When planning intra-european trips to visit friends, which I do with some regularity during the year, I always shop around. Only on one occasion did I decide to use something other than lufthansa, I never book too early, maybe max a month or so in advance, and by then the prices of other carriers (excluding ryanair, but I never check that one because I'm waay to lazy to go to Memmingen) are pretty much equal or maybe 20-30 euro off. If you try several sites and don't always book through lufthansa.com. Granted, I have the means to be picky and shun out of the way airports, and think about all the 'perks' of flying lufthansa.

I don't mean to evangelize. I'm saying lufthansa works for me, as invariably I end up booking with them, it makes sense to have the miles thingy so I can fly business class privately someday.

I don't book miles when flying for business, because my company doesn't allow me to use them privately. If they did, you'd have to tax them as 'geldwerter Vorteil'. Fuck that.

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Posted

I don't book miles when flying for business, because my company doesn't allow me to use them privately. If they did, you'd have to tax them as 'geldwerter Vorteil'.

Then IMHO your company is unnecessarily treating you badly. I had read somewhere in Steuertipps für Angestellte that Lufthansa pays the 'geldwerter Vorteil' tax pauschal so you don't. Thats a factor (the only one?) why you need more miles to book a flight if you are resident inside Germany than if you reside elsewhere.

I can't find the reference at the moment.

EDIT: according to Steuertipps für Angestellte 4a 8(2) ff (my quick translation): If premium miles are earned whilst travelling on business & you use them privately then this is 'geldwerter Vorteil'. Up to Eur 1080 per year is steuerfrei (§3 Nr.38 EStG). Above that the company offering the Sachprämien can pay the tax pauschal & I believe this is what LH does.

Disclaimer: this is not taxation advice

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Posted

Then IMHO your company is unnecessarily treating you badly. I had read somewhere in Steuertipps für Angestellte that Lufthansa pays the 'geldwerter Vorteil' tax pauschal so you don't. Thats a factor (the only one?) why you need more miles to book a flight uf you are resident inside Germany than if you reside elsewhere.

I can't find the reference at the moment.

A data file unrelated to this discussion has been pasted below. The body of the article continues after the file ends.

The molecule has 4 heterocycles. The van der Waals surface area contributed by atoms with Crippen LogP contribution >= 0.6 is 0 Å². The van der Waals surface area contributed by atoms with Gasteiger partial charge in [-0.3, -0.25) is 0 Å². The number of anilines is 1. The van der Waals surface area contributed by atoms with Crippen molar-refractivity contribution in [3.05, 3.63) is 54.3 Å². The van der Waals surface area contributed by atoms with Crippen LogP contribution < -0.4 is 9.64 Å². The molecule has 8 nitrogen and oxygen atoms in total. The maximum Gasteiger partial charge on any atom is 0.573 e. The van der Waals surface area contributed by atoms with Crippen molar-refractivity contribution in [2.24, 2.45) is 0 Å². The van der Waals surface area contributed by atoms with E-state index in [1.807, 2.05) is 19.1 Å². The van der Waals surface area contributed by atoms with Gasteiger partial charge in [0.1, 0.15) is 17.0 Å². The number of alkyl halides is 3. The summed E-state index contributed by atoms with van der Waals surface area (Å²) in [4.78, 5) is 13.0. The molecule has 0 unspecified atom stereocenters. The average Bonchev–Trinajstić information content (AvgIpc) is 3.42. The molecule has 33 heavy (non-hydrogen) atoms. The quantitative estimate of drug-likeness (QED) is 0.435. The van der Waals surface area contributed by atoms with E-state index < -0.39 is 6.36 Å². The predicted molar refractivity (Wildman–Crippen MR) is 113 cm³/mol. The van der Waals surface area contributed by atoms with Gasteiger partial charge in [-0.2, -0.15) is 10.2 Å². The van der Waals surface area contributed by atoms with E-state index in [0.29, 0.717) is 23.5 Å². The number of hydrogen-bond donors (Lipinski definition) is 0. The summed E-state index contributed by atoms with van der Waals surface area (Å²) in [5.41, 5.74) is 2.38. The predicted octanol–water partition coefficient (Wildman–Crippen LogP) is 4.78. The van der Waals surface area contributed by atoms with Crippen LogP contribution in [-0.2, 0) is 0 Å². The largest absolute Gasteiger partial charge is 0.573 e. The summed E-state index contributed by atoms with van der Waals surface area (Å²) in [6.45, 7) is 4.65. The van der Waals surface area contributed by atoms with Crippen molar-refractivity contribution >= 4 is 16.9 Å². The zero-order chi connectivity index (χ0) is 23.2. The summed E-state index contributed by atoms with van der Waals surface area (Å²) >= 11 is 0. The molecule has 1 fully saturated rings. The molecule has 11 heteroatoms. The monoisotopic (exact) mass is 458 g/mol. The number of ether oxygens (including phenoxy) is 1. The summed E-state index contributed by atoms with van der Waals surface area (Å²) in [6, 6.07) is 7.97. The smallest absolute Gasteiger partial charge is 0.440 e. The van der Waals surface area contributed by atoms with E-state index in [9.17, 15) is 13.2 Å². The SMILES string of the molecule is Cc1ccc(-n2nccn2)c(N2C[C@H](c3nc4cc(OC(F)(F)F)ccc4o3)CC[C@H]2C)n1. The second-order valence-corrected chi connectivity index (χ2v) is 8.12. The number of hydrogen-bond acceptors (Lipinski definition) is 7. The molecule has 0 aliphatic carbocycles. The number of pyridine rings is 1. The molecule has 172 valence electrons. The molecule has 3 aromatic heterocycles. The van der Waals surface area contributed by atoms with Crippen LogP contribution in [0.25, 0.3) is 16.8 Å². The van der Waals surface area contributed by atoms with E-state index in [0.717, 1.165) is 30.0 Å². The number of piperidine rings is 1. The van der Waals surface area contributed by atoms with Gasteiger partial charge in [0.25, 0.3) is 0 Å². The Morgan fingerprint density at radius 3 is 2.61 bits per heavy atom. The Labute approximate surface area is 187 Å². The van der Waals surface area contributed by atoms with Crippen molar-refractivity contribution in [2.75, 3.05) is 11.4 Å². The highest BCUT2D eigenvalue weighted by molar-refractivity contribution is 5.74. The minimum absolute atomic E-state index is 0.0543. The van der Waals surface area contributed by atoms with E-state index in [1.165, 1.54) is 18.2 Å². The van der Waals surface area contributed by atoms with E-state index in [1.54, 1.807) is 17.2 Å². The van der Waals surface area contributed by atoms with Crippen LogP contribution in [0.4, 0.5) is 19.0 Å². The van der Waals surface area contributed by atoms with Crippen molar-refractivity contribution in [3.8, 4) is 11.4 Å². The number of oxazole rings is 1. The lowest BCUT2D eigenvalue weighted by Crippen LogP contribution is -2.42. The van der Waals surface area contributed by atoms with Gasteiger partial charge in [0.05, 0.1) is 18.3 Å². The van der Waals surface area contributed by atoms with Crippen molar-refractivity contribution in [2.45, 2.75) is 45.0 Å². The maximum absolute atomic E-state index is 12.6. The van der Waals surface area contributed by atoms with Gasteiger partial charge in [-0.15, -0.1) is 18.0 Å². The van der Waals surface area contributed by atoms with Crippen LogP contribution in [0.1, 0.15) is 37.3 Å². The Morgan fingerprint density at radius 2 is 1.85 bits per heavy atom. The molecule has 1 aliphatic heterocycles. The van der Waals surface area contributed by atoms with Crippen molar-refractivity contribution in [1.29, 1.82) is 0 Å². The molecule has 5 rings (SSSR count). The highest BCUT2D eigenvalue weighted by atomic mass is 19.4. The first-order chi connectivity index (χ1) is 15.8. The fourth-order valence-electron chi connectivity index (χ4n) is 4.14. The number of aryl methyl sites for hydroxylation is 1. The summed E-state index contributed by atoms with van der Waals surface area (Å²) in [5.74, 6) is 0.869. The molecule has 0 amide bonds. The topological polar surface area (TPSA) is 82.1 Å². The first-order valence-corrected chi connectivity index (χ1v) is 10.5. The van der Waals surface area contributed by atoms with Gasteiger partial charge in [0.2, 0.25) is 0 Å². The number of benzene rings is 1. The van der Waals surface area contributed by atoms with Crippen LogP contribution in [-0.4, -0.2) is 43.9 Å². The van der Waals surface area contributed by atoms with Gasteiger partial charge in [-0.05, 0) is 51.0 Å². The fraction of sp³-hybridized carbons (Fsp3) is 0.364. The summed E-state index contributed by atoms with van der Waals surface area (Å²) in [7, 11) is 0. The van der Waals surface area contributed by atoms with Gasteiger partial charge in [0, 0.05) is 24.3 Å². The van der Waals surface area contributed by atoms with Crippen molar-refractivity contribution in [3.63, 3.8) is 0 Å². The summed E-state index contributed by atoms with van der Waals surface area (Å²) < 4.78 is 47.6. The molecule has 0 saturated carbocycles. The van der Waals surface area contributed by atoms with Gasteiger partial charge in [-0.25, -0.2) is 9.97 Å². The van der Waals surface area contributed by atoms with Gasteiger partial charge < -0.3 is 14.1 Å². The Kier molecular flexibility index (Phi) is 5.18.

That's interesting. I'll google it.

Still think it doesn't help me, because the policy is: miles earned on business trips have be kept for use by the company. You can't use them privately.

One of the bosses that regularly flies to Asia has enough miles to go around the world twice. He told me once that he's used his miles privately and nobody's ever asked, if they do, you're not obliged to show them your M&M kontoauszug detailing which miles you earned how. But then again, he's a boss and most likely can get away with it. I'm more cautious in that respect.

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Posted

Still think it doesn't help me, because the policy is: miles earned on business trips have be kept for use by the company. You can't use them privately.

I suspect they can issue that edict (check with your Betriebsrat) but no way can they deduct tax for something that is not taxable.

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Posted

I have started to transfer my Payback points and Arcor Hotel points onto my M&M account. Works ok, especially because you can collect M&M and the Arcor points on every stay.

Lets see what I can tally up in a few months. :unsure:

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Posted

Waste of money. To get a "free" (i.e. €400 in taxes and fees for a €500 seat) transatlantic return flight you need 60,000 miles, which equals 60,000 Payback points. If you converted 60,000 Payback points into cash then they'd be worth €600. One saves so little on reward flights compared to regular prices that you need to make sure you don't spend money that you'd otherwise not have spent just to get the points.